How Albert Einstein Used His Status To Fight Racism

The last few decades have seen many celebrities taking public stances on political issues. In 2003, The Dixie Chicks made a controversial statement against President Bush’s war in Iraq, in 2012, George Clooney  participated in a protest to end the violence in Sudan, and in 2016, Colin Kaepernick took a knee to protest racial injustice.

This crossover between celebrities and politics is not a new trend, though.  Throughout history, people in the public eye have used their status to promote ideals that are important to them.  One such person is Albert Einstein.

Though Einstein is known best for his scientific discoveries, he never shied away from using his powerful voice to fight for the Civil Rights Movement.

His alliance with the plight of African Americans began before he even arrived in the country. In 1931, while Einstein was facing the very real threat of losing his own life under the encroaching Nazi regime, he read a story about some young men across the sea whose lives were also endangered.

The young men he read about were the Scottsboro boys, a group of black teenagers who were unjustly accused of raping two white women.  Einstein joined writer Theodore Dreiser’s controversial committee to campaign for justice for the young men.

During that same year, Einstein accepted an invitation from NAACP co-founder W.E.B. Du Bois to submit a piece to his magazine The Crisis. In his article, Einstein applauded the efforts of black Americans to fight racial injustices and encouraged them not to let racism tarnish their self-worth.

In 1933, Einstein fled Germany and began working at the newly founded Insitute For Advanced Study in Princeton, New Jersey.  While living in Princeton, Einstein was dismayed by the segregation that divided the college town.

As Fred Jerome and Rodger Taylor wrote in their book,  Einstein on Race and Racism,: Einstein realized that African Americans in Princeton were treated like Jews in Germany.”  Perhaps it was the understanding of this link between oppressed minorities that kept Einstein fighting against injustice.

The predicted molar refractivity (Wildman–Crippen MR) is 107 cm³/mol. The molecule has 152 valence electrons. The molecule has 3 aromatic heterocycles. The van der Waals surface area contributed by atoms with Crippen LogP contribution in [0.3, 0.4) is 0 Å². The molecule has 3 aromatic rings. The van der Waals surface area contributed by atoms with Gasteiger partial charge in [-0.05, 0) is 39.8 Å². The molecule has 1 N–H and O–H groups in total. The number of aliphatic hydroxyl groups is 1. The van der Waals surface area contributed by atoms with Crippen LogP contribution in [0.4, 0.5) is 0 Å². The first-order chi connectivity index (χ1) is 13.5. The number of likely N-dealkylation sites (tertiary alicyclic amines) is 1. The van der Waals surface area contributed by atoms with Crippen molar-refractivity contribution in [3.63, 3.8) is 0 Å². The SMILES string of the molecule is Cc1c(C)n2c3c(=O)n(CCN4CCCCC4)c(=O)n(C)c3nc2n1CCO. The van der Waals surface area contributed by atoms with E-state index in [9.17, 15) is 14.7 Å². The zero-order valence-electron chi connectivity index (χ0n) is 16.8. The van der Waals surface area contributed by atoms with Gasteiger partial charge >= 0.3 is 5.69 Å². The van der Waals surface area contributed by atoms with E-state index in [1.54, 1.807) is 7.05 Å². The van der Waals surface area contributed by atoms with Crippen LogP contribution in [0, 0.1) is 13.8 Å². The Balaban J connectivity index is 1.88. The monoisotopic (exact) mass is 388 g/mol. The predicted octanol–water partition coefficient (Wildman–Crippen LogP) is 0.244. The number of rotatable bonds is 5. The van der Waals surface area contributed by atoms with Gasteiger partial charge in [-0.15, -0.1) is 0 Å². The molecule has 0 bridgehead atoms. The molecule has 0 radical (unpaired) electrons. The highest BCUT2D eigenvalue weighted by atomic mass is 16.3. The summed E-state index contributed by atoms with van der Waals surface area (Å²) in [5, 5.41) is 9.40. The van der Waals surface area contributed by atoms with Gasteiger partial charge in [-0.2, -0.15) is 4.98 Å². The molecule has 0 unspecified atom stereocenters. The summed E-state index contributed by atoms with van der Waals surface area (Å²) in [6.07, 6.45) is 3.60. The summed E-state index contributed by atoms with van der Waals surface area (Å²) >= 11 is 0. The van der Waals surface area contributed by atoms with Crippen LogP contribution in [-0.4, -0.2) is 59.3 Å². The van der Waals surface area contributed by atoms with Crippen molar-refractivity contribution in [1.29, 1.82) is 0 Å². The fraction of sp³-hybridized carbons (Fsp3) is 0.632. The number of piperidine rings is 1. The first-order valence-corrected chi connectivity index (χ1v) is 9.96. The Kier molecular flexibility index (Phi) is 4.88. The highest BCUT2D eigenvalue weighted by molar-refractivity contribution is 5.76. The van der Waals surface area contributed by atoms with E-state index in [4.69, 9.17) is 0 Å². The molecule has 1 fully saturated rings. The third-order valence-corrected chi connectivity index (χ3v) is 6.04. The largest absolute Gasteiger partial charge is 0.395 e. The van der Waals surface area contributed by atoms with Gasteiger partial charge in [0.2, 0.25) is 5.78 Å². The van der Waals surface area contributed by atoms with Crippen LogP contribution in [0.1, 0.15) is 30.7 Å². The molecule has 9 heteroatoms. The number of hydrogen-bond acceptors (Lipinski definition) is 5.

One of the ways Einstein was able to be an ally to the Civil Rights movement was by forming deep friendships with African Americans. Jerome and Taylor interviewed former Princeton residents who remember how involved Einstein became in the African American community.  They recall seeing him wandering through the segregated streets, chatting with his black neighbors and handing out candy to children.

Einstein’s alliance with the black community was further strengthened when he joined the NAACP and the American Crusade Against Lynching (ACAL), an organization founded by actor-singer-activist Paul Robeson.  Einstein was especially passionate about promoting anti-lynching legislation and eventually became co-chair of the ACAL.

Though he was known for rejecting public speaking opportunities, in 1946, Einstein spoke at Lincoln University in Pennsylvania, a historically black university, where he attested that “racism was a disease of white people.” During his speech he was awarded an honorary degree to the university and praised for his loyalty to the Civil Rights movement.

Einstein took that loyalty to the movement and to his African American friends very seriously.  In 1951, when his old friend, W. E. B. Du Bois was indicted as a “foreign agent” Einstein offered to appear as a character witness in the trial.  Fearing negative publicity, the judge dropped the case against Du Bois.  The next year, when Robeson, his ally in fighting against lynching, was blacklisted for his Civil Rights work, Einstein invited Robeson to come to Princeton to publicly reaffirm his support for him.

While Einstein’s social justice work may have deepened his friendship with people of color, many others were not pleased. Paul Ehrenfesst, Einstein’s close friend and fellow physicist urged him to remain silent on issues outside of the scientific realm, Robert Millikan, American physicist and Nobel Prize-winner, criticized Einstein for his support of the young men in the Scottsboro case, Henry Ford republished several German essays decrying Einstein, and FBI director, J Edgar Hoover placed Einstein under surveillance.

None of their efforts were successful in diminishing Einstein’s passion for racial justice. Just as the actors, singers, and athletes of the last few years have done, Albert Einstein, the physicist, continued to use his celebrity status to speak out for what he knew was right until the time of his death in 1955.

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